Man sues state police over cash Suit charges bias prompted I-95 stop, seizure of $70,000

May 29, 1993|By Norris P. West | Norris P. West,Staff Writer

A Washington, D.C., man has filed a federal lawsuit against the Maryland State Police in an attempt to recover $70,000 in cash he says was illegally seized by a trooper during a 1991 traffic stop and search of a car in which he was a passenger.

Tony Murphy, 29, who owns a small recording company and a restaurant in Washington, charges that he and two other men xTC were stopped on northbound Interstate 95 in Elkton in October 1991 only because they were black.

The suit, filed Thursday in U.S. District Court in Baltimore, says that although troopers are supposed to have a reason to believe a crime has been committed before searching vehicles, they conducted the search first and looked for reasons afterward.

It charges that troopers believed the men matched a "drug profile" -- young black men in expensive cars.

"To allow such action by police is tantamount to saying that it is illegal in itself for blacks to carry large sums of money in the state of Maryland," said the lawsuit.

Also named as defendants are the Maryland attorney general's office; Trooper Joel S. Schindler, who stopped the car; and Judge Robert C. Murphy, chief judge of the Maryland Court of Appeals.

Judge Murphy, who was named because of his role as administrator of the Circuit Court system, would not comment yesterday.

Mr. Murphy's lawyer, A. Dwight Pettit, said occupants of the car denied a request by the trooper to search the late-model Buick but that the trooper ordered them out of the vehicle and brought in a drug-sniffing police dog.

The dog went directly to a bag of money containing $70,000, which troopers at the scene said was an indication that an odor of marijuana was on the cash, according to the suit.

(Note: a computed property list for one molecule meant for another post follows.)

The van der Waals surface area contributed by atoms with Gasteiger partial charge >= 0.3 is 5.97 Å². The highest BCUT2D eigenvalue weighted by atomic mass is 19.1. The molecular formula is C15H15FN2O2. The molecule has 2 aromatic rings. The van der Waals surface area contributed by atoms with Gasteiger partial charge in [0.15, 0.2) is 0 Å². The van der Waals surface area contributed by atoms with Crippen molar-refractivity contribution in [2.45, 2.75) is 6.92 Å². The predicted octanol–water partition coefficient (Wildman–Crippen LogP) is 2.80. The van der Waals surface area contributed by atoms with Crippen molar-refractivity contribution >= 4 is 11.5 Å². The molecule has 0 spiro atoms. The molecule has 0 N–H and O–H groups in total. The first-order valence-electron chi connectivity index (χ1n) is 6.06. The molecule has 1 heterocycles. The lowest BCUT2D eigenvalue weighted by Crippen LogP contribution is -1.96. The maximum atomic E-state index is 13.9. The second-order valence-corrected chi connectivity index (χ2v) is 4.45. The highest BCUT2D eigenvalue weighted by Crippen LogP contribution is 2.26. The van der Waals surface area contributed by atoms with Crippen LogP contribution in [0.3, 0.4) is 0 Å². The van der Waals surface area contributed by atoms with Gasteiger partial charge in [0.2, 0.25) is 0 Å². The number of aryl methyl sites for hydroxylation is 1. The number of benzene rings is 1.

No marijuana or evidence of any other illegal activity was found, the suit says, and police did not file criminal charges or issue a speeding ticket.

Troopers detained Mr. Murphy for two hours and seized the $70,000 in his bag and another $732 in his pocket, the suit says. They refused to return the money and gave him a receipt only after he made repeated demands, the suit says.

The Maryland attorney general's office has filed a forfeiture action against Mr. Murphy in Cecil County Circuit Court.

Mr. Murphy charges in the suit that the attorney general's office has harassed him by questioning him extensively about his background during a deposition for the forfeiture case.

The suit says that the Cecil County court allowed the harassment to proceed.

Mr. Murphy said in the deposition that he was charged with possession and distribution of Dilaudid, a pain killer, in February 1986 and later convicted.

U.S. District Judge William N. Nickerson denied yesterday a request for a temporary restraining order to halt the forfeiture proceedings, scheduled to continue Tuesday.

He said the case should be resolved in the state court.

Carmen M. Shepard, an assistant attorney general, agreed.

"The plaintiff has the opportunity to argue his case in state court," Ms. Shepard said, adding that she will ask the federal court to dismiss the suit.

Ms. Shepard said the trooper's seizure of the money was proper.

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